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October 27, 2016
  Castro v. County of Los Angeles
Headline: The Ninth Circuit, sitting en banc, upholds a jury verdict under 42 U.S.C. § 1983 finding individual and municipal entity defendants liable for violating pretrial detainee's fundamental due process right to be protected from harm at the hands of another inmate.

Areas of Law: Civil Rights, Constitutional Law, Fourteenth Amendment, Due Process Clause, Pretrial Detainees

Issues Presented: (1)Whether the evidence supported the jury finding that defendant jail employees knew of the substantial risk of serious harm and thus were liable for plaintiff's injuries resulting from a beating by another inmate; and (2) whether the evidence supported the jury finding that the entity defendants had notice that their customs and policies posed a substantial risk to persons detained in a sobering cell and were deliberately indifferent to that risk.

Brief Summary: The Ninth Circuit affirmed the district court's judgment in an action brought against individual defendants Christopher Solomon and David Valentine and entity defendants County of Los Angeles and Los Angeles Sheriff's Department under 42 U.S.C. § 1983 by Plaintiff Jonathan Michael Castro. Castro, a pretrial detainee, alleged his due process right to be protected from harm was violated when he was severely beaten and injured in his cell by another inmate. The jury returned a verdict for Castro and the district court denied defendants' motion for judgment as a matter of law. A three-judge panel of the Ninth Circuit affirmed the judgment as to Solomon and Valentine but reversed as to the County and the Sheriff's Department. A majority of active non-recused judges voted to rehear the case en banc.

Relying on Kingsley v. Henrickson, 135 S. Ct. 2466 (2015), the Ninth Circuit concluded that the evidence supported the jury's findings that Solomon and Valentine were responsible for Castro's injuries. It held that a pretrial detainee must prove the following in a Fourteenth Amendment failure-to-protect claim against an individual officer: (1) The defendant made an intentional decision with respect to the conditions under which the plaintiff was confined; (2) those conditions put the plaintiff at substantial risk of suffering serious harm; (3) the defendant did not take reasonable available measures to abate that risk, even though a reasonable officer under the circumstances would have appreciated the high degree of risk involved - making the consequences of the defendant's conduct obvious; and (4) by not taking such measures the defendant caused plaintiff's injuries.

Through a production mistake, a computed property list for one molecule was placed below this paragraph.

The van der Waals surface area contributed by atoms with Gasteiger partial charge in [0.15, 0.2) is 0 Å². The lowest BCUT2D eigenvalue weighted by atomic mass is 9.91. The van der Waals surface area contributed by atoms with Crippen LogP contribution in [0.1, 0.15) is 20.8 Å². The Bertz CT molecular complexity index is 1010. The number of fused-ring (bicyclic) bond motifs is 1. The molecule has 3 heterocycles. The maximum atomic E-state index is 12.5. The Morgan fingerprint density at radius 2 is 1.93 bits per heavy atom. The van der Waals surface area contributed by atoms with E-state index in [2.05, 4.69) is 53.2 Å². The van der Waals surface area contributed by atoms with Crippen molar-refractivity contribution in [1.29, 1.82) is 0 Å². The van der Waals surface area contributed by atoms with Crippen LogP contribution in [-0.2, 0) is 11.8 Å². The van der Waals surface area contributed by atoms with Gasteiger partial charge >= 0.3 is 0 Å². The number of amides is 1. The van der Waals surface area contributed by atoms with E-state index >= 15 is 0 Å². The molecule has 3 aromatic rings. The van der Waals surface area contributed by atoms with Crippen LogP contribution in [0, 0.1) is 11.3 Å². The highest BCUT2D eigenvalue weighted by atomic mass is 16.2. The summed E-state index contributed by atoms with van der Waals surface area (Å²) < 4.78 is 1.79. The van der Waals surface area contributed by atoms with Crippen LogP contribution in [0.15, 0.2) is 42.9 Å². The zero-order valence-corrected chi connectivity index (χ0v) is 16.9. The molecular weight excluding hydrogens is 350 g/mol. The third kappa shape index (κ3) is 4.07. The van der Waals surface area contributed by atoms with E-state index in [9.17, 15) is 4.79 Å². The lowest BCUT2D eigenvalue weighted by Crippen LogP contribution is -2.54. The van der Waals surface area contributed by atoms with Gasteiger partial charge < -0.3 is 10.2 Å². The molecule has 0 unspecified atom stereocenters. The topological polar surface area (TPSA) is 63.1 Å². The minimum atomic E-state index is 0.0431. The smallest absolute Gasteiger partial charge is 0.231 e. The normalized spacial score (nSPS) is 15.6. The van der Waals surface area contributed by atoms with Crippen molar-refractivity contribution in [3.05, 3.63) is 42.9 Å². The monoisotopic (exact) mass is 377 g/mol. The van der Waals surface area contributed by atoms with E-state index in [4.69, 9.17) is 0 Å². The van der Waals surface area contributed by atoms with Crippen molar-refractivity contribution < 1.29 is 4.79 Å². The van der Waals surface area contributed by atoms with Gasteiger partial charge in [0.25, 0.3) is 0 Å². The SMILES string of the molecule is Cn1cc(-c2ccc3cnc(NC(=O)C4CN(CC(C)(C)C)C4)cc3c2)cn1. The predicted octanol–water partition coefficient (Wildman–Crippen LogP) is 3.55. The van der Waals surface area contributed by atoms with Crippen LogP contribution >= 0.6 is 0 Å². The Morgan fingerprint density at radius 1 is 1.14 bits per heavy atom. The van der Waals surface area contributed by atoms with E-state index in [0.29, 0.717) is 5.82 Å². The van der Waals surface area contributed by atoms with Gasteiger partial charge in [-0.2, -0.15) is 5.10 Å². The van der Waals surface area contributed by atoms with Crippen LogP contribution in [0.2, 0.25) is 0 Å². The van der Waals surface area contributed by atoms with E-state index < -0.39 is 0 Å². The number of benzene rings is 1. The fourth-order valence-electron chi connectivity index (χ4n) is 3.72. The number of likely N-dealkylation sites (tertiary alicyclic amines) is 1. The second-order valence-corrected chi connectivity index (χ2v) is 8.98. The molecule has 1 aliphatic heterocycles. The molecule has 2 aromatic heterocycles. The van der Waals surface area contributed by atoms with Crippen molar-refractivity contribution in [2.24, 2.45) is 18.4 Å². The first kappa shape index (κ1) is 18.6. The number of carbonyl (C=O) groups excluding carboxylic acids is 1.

The Ninth Circuit also held that the entity defendants had notice that their customs or policies posed a substantial risk of serious harm to persons detained in the sobering cell and were deliberately indifferent to that risk. The Court found that the custom or policy to use a sobering cell that lacked adequate surveillance caused Castro's injury, and that substantial evidence supported the jury's finding that the entity defendants knew the customs and policies could lead to a constitutional violation.
Significance: The Ninth Circuit announced the standards to analyze Fourteenth Amendment failure-to-protect claims brought by pretrial detainees against individual and entity defendants.
Extended Summary: Plaintiff-Appellee Castro ("Castro") was detained by the Los Angeles Sheriff's Department and put in a sobering cell in the West Hollywood police station. Several hours later, authorities placed John Gonzales ("Gonzales") in the same cell. Gonzales had been arrested on a felony charge and was enraged and combative. Castro banged on the cell's window to try and attract attention but no officials responded. An unpaid community volunteer walked by the cell about 20 minutes after Castro had sought help and noticed that Gonzales was inappropriately touching Castro's thigh while Castro appeared to be asleep. The volunteer did not enter the cell to investigate. Six minutes later Solomon, the station's supervising officer, arrived at the cell and discovered Gonzales stomping on Castro's head and found Castro lying unconscious in a pool of blood. Castro was hospitalized for four days and transferred to a long-term care facility where he remained for four years.

Castro filed a complaint against Solomon and Solomon's supervisor, Valentine ("individual defendants"), and the County of Los Angeles and the Los Angeles County Sheriff's Department ("entity defendants") claiming that Castro's constitutional rights were violated as a result of being housed in the sobering cell with Gonzales without appropriate supervision.